It’s amazing how quickly attitudes and ideals can change, especially when money is involved.
In 2008, Catholic Relief Services (CRS) and the United States Conference of Catholic Bishops (USCCB) wrote a joint letter addressed to the US House of Representatives, strongly urging them to “delete all references to ‘reproductive health’ and family planning services” in a proposed measure to integrate such things into the programs of the President’s Emergency Plan for AIDS Relief (PEPFAR). The joint letter from CRS/USCCB said:
we are deeply troubled by provisions calling for the integration and coordination of HIV and AIDS prevention, care and treatment services with “reproductive health” and “family planning” services and the possible diversion of much-needed attention and resources into the provision of family planning services. Radically shifting the program’s focus, to make it address what the draft bill calls the “dual threat” of HIV/AIDS and pregnancy, could undermine the effectiveness of the ABC prevention program, endanger the acceptance of PEPFAR’s life-saving programs in host countries, and marginalize the vital role of CRS and other faith-based and community organizations that cannot “integrate” with comprehensive family planning, “reproductive health” and abortion providers.
That particular measure ultimately failed for a time, as “reproductive health” was removed from the text of the bill, but it should be noted that PEPFAR has always included condom use as one of the funded methods for fighting the spread of HIV/AIDS. That said, it was edifying to see CRS and the USCCB making an effort to limit the contraceptive scope of PEPFAR’s initiatives in 2008.
However, no such reluctance is present in CRS and the USCCB’s latest request to Congress regarding funds for government AIDS-prevention programs. In a letter to Chairwoman Granger and Ranking Member Lowey (both members of the House Appropriations Subcommittee on State, Foreign Operations, and Related Programs), CRS and the USCCB requested massive, unqualified funding for both PEPFAR and USAID. As the numbers in this request are in thousands, CRS and the USCCB requested that Congress allocate $330 million to USAID’s HIV/AIDS programs and $5.67 billion to PEPFAR’s.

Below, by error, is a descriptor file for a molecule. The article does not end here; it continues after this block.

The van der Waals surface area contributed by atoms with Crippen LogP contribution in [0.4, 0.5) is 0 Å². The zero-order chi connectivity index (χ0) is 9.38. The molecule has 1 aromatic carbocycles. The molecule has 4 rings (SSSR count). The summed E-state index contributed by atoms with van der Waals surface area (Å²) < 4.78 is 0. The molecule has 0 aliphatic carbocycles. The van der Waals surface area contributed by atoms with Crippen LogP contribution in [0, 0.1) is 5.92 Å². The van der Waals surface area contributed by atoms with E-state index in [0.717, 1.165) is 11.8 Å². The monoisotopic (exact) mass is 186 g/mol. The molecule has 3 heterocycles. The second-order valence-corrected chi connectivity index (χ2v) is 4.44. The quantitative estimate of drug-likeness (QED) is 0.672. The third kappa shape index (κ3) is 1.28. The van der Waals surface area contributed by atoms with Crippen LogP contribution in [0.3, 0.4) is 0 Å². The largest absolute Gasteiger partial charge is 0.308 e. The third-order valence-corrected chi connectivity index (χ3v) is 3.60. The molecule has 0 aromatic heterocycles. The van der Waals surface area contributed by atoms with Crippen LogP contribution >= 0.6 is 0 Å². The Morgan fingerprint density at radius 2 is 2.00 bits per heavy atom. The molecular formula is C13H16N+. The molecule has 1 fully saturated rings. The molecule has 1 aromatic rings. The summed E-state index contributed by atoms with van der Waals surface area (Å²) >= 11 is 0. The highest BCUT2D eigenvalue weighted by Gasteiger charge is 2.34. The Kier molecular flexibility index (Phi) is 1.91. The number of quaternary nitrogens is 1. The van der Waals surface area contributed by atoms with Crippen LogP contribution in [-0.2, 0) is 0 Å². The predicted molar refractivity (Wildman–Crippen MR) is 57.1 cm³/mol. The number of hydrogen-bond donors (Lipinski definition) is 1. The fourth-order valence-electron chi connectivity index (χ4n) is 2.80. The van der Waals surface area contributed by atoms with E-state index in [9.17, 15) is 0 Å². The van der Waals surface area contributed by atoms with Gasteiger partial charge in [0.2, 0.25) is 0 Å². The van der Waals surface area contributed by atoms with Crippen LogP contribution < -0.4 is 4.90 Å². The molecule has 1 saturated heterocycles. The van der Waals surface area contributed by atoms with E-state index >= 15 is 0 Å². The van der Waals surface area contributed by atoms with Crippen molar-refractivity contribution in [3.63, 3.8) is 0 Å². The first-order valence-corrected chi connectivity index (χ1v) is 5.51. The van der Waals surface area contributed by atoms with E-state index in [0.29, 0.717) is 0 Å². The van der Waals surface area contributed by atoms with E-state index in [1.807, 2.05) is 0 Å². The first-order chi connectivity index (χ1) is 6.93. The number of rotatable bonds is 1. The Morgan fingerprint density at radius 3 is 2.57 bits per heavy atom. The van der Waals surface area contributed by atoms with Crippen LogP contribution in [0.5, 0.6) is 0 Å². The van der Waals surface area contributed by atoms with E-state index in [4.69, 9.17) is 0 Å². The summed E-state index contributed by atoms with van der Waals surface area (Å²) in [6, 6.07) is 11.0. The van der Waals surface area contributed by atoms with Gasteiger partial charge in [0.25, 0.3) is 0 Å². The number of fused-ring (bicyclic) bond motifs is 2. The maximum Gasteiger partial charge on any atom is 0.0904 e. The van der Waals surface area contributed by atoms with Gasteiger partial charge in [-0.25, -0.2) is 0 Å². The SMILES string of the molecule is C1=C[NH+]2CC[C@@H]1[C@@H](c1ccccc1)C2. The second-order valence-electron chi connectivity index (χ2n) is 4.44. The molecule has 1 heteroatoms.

There’s nothing in the letter from USCCB/CRS indicating concern or objection to the contraception-pushing programs of both USAID and PEPFAR. In fact, there doesn’t appear to be any documentary evidence online of the USCCB’s objection to USAID’s contraception-pushing programs at all.
Here’s a quick look into what PEPFAR and USAID promote.
Just a few short months before the USCCB and CRS begged Congress to provide hundreds of millions of dollars to USAID, USAID celebrated “World Contraception Day.”
This shouldn’t come as any kind of shock to anyone, considering that contraception is at the top of USAID’s list of priorities. It’s so important, in fact, that USAID has a list of 24 family planning priority countries. As USAID has decided that the reduction of fertility rates for those countries is a top priority for USAID programs, this is nothing short of population control. In a 2010 USAID document on a Tanzania Social Marketing Program, USAID identified Tanzania as a “Family Planning Priority Country,” and then said:
USAID family-planning programs aim to reduce high fertility rates by supporting: (1) long-term and permanent methods of family planning; (2) social marketing of short-term family planning methods; (3) contraceptive security through provision of commodities and technical assistance; and, (4) advocacy for policy makers, providers, and clients.
In fact, USAID boasts that it is “the world’s largest family planning bilateral donor” with the goal of helping to achieve “Family Planning 2020’s goal to reach 120 million more women and girls in the world’s poorest countries with access to voluntary family planning information, contraceptives, and services by 2020.”
Since 1965, USAID has helped increase the use of modern contraceptives in 27 countries from under 10% to 37%, and because of its programs, “the number of children per family has dropped from more than 6 to 4.5.”
USAID even has a slide-show presenting its supported research in contraceptive technologies.
Make no mistake, large amounts of the $330 million CRS and the USCCB asked Congress to provide to USAID will be going to contraception-pushing programs.